WOOL began as a short story. It quickly gained a following, and readers begged for more. So I fleshed it out with a series of works that have now been combined into a single novel from Random House.
The story is about a group of people living in an underground silo. The world they glimpse outside looks harsh and cruel. There are strict rules in place to maintain order. Every birth requires a death, and no one is allowed to speak of going outside. If you do . . . you are given what you asked for. And nobody ever comes back.
(BBGuru: publisher’s blurb – An epic story of survival at all odds and one of the most anticipated books of the year.
In a ruined and hostile landscape, in a future few have been unlucky enough to survive, a community exists in a giant underground silo.
Inside, men and women live an enclosed life full of rules and regulations, of secrets and lies.
To live, you must follow the rules. But some don’t. These are the dangerous ones; these are the people who dare to hope and dream, and who infect others with their optimism.
Their punishment is simple and deadly. They are allowed outside.
Jules is one of these people. She may well be the last. )
7. What do you hope people take away with them after reading your work?
I hope the characters continue to live in their minds for a while. And I hope that readers think about what it means to be human, what our experience on Earth is all about. I know that sounds ambitious, but the feedback I get from readers indicates that my stories quite often arouse this curiosity and introspection. It’s incredibly rewarding to hear.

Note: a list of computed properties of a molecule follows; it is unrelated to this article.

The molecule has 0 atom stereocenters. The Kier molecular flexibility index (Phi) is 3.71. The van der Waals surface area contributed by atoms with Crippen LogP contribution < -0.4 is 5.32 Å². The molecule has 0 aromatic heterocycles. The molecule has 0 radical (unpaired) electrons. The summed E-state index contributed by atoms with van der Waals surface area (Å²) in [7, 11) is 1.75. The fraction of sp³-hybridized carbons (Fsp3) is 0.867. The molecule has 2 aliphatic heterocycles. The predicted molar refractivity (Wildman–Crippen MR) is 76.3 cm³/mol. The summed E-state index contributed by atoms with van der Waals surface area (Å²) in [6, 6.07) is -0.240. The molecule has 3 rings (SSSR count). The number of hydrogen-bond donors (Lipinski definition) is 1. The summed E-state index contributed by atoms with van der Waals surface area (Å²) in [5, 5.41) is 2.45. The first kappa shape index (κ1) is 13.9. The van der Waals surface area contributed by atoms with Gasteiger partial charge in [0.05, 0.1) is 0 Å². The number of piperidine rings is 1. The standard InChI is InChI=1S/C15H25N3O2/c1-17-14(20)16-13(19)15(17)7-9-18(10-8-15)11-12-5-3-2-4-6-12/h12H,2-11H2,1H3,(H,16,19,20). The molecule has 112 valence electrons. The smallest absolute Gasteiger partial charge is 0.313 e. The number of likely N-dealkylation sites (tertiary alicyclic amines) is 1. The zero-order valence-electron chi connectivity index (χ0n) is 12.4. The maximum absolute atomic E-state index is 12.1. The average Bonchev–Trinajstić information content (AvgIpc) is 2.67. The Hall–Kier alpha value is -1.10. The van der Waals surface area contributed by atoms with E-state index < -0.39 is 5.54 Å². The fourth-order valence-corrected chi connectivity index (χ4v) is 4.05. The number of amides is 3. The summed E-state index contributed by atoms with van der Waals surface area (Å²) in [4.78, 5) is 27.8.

8. Whom do you most admire in the realm of writing and why?
Stephen King. Not only is his prose remarkable, I think he’s one of the best at painting a scene with just a few light brushstrokes. He has explored a wide variety of genres and lengths of work, has remained in top form for decades, and has been generous with readers and his fellow writers. Also, his book, ON WRITING, is a fantastic guide for those wishing to follow in his footsteps.
I’m the opposite. I feel like I’ve already achieved more than I ever dreamed possible. My goals are now quite humble. I just want to continue being able to complete the works that I begin. I’ve been writing at a blistering pace (four novels this year!), but I’d be happy writing two novels a year for the next five or six years. That would get most of the stories out of my head and leave behind a body of work that I could be proud of.
10. What advice do you give aspiring writers?
Stop thinking about writing. Stop dreaming of becoming a writer. Stop talking about writing. And just write. Do it every single day. Shut off the noise in your life and create a world, a character, a scene, a bit of drama. If you do it because you love it, you can’t go wrong. Just write.
Hugh, thank you for playing.
About the Contributor
While still in his twenties, John Purcell opened a second-hand bookshop in Mosman, Sydney, in which he sat for ten years reading, ranting and writing. Since then he has written, under a pseudonym, a series of very successful novels, interviewed hundreds of writers about their work, appeared at writers’ festivals, on TV (most bizarrely in comedian Luke McGregor’s documentary Luke Warm Sex) and has been featured in prominent newspapers and magazines. Now, as the Director of Books at booktopia.com.au, Australia’s largest online bookseller, he supports Australian writing in all its forms. He lives in Sydney with his wife, two children, three dogs, five cats, unnumbered gold fish and his overlarge book collection. His novel, The Girl on the Page, will be published by HarperCollins Australia in October, 2018.